2: Short story excerpt, I. L. Peretz's “A Conversation,” 1900, in Yiddish with English translation.
I. L. Peretz (1852-1915) is one of the founding and most important writers of modern Yiddish and Hebrew literature. In this story, two older Hasidim, Shakhne and Zerakh, followers of different Hasidic sects, have a conversation about competing religious values and beliefs. Because the conversation takes place during Passover, it focuses on the relative importance of the Haggadah — the book read aloud during the Passover seder — and knaidlach. To the men, these two items serve as stand-ins for the soul, represented by the book, and the body, represented by the dumpling. Their conversation, based as it is on the tangible objects of the Haggadah and knaidlach, simplifies abstract religious concepts, taking them out of the realm of Rabbinical texts and placing them into the day-to-day speech of friends.
In this excerpt, Shakhne says of his sect, the Hasidim of Kotsk, that they “don’t care much for the Haggadah, only for the knaidlach,” referencing the Yiddish aphorism "Me meynt nisht di hagode, nor di kneydlekh" ("One thinks not of the Haggadah, but rather of the knaidlach"), used to refer to a person who concentrates only on pleasures and not on responsibilities. Though Zerakh laughs at such a disorder of priorities, Shakhne turns the phrase on its head, insisting on the value of the knaidlach. Ultimately, the two men are not arguing about food and text but rather about what it means to be a Jew, and whether a Jew must, or even should, engage in celebration.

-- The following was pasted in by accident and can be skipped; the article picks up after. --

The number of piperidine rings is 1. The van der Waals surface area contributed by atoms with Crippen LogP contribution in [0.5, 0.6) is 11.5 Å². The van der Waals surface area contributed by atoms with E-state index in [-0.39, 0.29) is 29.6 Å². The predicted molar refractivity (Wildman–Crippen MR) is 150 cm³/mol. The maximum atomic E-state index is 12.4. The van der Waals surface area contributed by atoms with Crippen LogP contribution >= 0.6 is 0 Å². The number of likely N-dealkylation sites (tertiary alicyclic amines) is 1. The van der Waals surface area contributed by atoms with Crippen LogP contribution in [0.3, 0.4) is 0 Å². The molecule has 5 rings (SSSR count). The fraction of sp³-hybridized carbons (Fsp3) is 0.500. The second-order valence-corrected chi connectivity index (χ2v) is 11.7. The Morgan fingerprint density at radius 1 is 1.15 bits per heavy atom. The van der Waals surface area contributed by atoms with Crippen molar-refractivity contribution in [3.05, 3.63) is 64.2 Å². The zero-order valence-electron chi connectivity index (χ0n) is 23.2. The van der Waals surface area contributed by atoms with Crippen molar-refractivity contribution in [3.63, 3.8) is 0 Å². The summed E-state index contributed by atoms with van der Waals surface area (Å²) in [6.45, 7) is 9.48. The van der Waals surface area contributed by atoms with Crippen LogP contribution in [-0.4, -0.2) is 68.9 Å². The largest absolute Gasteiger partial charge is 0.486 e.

Suggested Activity: Ask your students the following questions: what point is Shakhne trying to make to Zerakh with this reference to the Torah: "You shall not return a runaway slave to his master"? What does does the knaidel represent to Shakhne? What does the Haggadah represent?
Ask students: how do you weigh the relative importance of the Haggadah and the knaidlach in your own conception of Passover? Divide your class in half and ask one half to list reasons why the Haggadah is more important, and the other half to list reasons in favor of knaidlach. Have the class conduct a Haggadah vs. knaidlach debate.
Sources: I. L. Peretz, "A shmues," in Khsidish (In the Hasidic Manner) (Vilna: Vilna farlag fun b. kletskin (Vilna Publisher of B. Kletskin), 1915), 148-149, digitzed by the Yiddish Book Center at <https://www.yiddishbookcenter.org/collections/yiddish-books/spb-nybc204311/peretz-isaac-leib-hsidish>, 148-152, accessed March 1, 2018.
I. L. Peretz, “A. Conversation,” trans. Ruth R. Wisse, in The I. L. Peretz Reader, ed. Ruth R. Wisse (New Haven: Yale University Press, 2002), 181-184.